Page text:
North Carolina Is First State to Topple Chrysler Auction Ban

The North Carolina Automotive Dealers Assn. has added another controversial auto maker policy to the list of no-no's in the state's franchise law. Priding itself on being the association most protective of its members against factory restrictions, the Raleigh-based NCADA has won from the state legislature the nation's first ban on any policy preventing attendance at factory-only auctions by dealers

The North Carolina Automotive Dealers Assn. has added another controversial auto maker policy to the list of no-no's in the state's franchise law.

Priding itself on being the association most protective of its members against factory restrictions, the Raleigh-based NCADA has won from the state legislature the nation's first ban on any policy preventing attendance at factory-only auctions by dealers missing their sales targets.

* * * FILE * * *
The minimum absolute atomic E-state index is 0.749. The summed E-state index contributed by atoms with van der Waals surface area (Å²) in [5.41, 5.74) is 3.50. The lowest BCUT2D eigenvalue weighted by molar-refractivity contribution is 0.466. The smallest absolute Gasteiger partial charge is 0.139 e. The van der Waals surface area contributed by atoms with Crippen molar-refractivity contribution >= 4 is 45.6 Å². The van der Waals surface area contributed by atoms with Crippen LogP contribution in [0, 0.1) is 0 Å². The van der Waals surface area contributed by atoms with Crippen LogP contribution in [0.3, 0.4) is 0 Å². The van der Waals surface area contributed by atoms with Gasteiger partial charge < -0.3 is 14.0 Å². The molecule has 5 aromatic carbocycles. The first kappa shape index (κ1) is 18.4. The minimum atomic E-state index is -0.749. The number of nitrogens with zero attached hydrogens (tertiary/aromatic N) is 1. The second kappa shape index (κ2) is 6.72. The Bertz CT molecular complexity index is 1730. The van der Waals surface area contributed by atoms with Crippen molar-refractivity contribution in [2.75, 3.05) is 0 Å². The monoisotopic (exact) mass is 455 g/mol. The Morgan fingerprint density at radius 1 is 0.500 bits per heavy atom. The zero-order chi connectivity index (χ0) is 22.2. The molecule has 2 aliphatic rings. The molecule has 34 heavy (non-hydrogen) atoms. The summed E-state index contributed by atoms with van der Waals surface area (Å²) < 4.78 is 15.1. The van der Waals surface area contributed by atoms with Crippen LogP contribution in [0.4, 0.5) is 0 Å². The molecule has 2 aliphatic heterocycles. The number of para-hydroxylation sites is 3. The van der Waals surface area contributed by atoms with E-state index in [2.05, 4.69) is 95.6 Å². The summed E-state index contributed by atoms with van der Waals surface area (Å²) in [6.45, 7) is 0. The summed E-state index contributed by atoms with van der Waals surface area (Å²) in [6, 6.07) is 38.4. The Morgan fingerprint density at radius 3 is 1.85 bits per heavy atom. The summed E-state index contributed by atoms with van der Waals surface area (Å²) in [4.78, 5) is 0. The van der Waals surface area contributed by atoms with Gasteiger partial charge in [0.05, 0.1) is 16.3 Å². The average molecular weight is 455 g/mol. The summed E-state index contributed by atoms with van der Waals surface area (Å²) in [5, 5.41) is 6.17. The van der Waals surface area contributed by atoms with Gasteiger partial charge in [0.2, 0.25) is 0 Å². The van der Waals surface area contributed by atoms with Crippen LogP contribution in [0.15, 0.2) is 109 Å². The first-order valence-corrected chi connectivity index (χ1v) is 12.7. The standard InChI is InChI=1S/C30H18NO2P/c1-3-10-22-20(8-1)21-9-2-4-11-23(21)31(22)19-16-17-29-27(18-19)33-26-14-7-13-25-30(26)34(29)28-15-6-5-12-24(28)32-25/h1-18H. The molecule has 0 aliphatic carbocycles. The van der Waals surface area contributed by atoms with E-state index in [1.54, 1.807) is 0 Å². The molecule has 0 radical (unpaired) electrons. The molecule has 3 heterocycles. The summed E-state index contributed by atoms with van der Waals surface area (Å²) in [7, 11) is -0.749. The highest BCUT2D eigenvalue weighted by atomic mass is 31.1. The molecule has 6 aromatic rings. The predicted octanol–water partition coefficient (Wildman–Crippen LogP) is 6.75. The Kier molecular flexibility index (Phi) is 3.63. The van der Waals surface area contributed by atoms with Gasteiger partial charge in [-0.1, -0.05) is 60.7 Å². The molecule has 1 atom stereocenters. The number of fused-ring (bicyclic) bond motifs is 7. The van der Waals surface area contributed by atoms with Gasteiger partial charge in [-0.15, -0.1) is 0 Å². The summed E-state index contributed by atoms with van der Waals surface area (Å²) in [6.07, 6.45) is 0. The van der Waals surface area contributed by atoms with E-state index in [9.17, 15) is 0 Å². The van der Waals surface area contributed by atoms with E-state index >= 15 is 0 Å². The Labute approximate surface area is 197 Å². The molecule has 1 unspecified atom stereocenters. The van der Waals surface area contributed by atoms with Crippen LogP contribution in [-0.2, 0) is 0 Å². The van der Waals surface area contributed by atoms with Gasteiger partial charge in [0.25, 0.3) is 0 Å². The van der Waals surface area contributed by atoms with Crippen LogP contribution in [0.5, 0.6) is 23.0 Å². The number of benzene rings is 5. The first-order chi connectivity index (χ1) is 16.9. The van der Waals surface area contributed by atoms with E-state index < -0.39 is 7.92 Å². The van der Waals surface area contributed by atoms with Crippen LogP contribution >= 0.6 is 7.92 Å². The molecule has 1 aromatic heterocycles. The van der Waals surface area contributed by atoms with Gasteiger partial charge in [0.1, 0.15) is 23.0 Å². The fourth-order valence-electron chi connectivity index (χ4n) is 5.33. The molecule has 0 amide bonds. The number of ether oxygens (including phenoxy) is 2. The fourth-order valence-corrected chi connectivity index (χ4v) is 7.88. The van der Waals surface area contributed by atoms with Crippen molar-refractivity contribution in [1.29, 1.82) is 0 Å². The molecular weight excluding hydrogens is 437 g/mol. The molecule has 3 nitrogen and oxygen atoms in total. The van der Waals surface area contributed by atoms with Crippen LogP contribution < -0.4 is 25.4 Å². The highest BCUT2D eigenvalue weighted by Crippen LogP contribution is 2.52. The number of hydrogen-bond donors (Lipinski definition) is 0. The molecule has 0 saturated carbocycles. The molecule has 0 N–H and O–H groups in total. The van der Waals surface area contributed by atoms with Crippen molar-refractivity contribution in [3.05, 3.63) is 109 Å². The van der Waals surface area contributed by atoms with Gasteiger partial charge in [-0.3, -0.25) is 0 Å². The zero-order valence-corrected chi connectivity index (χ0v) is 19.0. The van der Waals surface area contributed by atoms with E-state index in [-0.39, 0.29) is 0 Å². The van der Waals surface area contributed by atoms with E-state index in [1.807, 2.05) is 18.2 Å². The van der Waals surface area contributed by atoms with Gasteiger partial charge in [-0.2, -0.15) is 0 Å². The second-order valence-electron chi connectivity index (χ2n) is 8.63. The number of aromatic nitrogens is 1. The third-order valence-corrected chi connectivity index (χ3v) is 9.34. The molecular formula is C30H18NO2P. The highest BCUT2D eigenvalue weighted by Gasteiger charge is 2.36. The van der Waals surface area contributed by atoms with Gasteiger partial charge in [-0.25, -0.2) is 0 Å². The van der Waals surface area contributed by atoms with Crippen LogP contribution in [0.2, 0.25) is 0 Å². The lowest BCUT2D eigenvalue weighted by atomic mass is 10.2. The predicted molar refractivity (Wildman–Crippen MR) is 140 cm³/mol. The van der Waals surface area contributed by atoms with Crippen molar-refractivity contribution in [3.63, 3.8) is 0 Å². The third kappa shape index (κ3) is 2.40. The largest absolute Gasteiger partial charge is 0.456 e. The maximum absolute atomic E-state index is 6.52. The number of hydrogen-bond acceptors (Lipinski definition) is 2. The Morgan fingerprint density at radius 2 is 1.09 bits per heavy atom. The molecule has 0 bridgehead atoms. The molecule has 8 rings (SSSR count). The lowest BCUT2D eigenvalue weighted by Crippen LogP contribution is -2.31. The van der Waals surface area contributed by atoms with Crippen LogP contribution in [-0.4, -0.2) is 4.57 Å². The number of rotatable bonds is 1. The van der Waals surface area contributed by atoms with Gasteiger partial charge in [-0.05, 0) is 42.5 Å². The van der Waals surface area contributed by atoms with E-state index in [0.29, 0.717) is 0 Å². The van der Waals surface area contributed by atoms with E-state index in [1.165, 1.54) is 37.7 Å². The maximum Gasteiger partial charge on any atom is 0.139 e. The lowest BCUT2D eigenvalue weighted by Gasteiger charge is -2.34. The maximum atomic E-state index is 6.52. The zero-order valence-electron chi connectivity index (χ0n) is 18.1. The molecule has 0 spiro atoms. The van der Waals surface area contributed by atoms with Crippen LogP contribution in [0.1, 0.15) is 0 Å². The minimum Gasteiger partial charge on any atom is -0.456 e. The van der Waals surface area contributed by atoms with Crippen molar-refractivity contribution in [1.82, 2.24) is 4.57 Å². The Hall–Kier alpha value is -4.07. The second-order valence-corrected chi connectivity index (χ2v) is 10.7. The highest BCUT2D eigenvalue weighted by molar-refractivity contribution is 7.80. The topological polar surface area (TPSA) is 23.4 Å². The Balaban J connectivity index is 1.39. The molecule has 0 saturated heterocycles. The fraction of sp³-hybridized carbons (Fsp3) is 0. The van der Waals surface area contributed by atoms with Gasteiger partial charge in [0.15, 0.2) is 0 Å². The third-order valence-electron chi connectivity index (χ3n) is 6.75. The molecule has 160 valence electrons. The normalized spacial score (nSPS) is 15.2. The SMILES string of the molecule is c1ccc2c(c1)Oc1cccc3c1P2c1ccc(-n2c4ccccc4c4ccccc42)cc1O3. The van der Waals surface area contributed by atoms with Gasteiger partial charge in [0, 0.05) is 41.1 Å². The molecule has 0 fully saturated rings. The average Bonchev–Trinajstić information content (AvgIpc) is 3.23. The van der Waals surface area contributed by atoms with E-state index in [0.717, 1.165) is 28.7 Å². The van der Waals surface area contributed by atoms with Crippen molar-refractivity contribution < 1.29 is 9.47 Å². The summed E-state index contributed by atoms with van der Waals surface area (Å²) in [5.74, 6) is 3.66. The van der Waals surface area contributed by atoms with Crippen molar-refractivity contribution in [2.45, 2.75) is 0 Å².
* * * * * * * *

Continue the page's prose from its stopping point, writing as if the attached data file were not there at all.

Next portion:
Chrysler instituted the policy last spring. It withholds factory-auction privileges for any Chrysler, Dodge or Jeep dealers failing to meet at least half of their monthly “minimum sales responsibility” numbers.

NCADA President Robert Glaser says the policy affected 463 Chrysler-brand dealerships, including 13 in his state.

The North Carolina law was amended to require equal payments of incentives, regardless of dealer size, after Ford's Blue Oval awards program was initiated. The law also prevents auto makers from using new-vehicle sales targets to restrict used-vehicle sales to dealerships or deny access to any discount or incentive campaigns.

Glaser says other states are planning to introduce similar legislation. Chrysler remarketing director Peter Grady says the auto maker would comply with the North Carolina auction amendment.

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